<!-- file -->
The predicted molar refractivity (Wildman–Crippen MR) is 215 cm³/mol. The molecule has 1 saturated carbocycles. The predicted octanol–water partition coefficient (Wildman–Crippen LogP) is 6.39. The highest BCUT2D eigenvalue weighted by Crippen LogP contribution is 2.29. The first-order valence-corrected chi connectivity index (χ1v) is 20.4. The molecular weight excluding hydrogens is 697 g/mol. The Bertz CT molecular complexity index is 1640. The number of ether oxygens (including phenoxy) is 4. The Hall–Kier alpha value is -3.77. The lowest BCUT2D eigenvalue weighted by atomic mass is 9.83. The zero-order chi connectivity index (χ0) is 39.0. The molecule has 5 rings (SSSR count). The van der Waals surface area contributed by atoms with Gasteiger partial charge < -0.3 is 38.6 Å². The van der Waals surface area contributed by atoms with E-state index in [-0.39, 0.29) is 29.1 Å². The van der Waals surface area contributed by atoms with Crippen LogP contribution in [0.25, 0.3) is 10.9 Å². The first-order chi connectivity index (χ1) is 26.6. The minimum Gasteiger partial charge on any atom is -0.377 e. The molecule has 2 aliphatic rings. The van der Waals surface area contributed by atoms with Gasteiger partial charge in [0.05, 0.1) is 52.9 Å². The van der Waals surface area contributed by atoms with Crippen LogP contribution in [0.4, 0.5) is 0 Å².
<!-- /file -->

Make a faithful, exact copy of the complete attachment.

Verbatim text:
The predicted molar refractivity (Wildman–Crippen MR) is 215 cm³/mol. The molecule has 1 saturated carbocycles. The predicted octanol–water partition coefficient (Wildman–Crippen LogP) is 6.39. The highest BCUT2D eigenvalue weighted by Crippen LogP contribution is 2.29. The first-order valence-corrected chi connectivity index (χ1v) is 20.4. The molecular weight excluding hydrogens is 697 g/mol. The Bertz CT molecular complexity index is 1640. The number of ether oxygens (including phenoxy) is 4. The Hall–Kier alpha value is -3.77. The lowest BCUT2D eigenvalue weighted by atomic mass is 9.83. The zero-order chi connectivity index (χ0) is 39.0. The molecule has 5 rings (SSSR count). The van der Waals surface area contributed by atoms with Gasteiger partial charge < -0.3 is 38.6 Å². The van der Waals surface area contributed by atoms with E-state index in [-0.39, 0.29) is 29.1 Å². The van der Waals surface area contributed by atoms with Crippen LogP contribution in [0.25, 0.3) is 10.9 Å². The first-order chi connectivity index (χ1) is 26.6. The minimum Gasteiger partial charge on any atom is -0.377 e. The molecule has 2 aliphatic rings. The van der Waals surface area contributed by atoms with Gasteiger partial charge in [0.05, 0.1) is 52.9 Å². The van der Waals surface area contributed by atoms with Crippen LogP contribution in [0.4, 0.5) is 0 Å².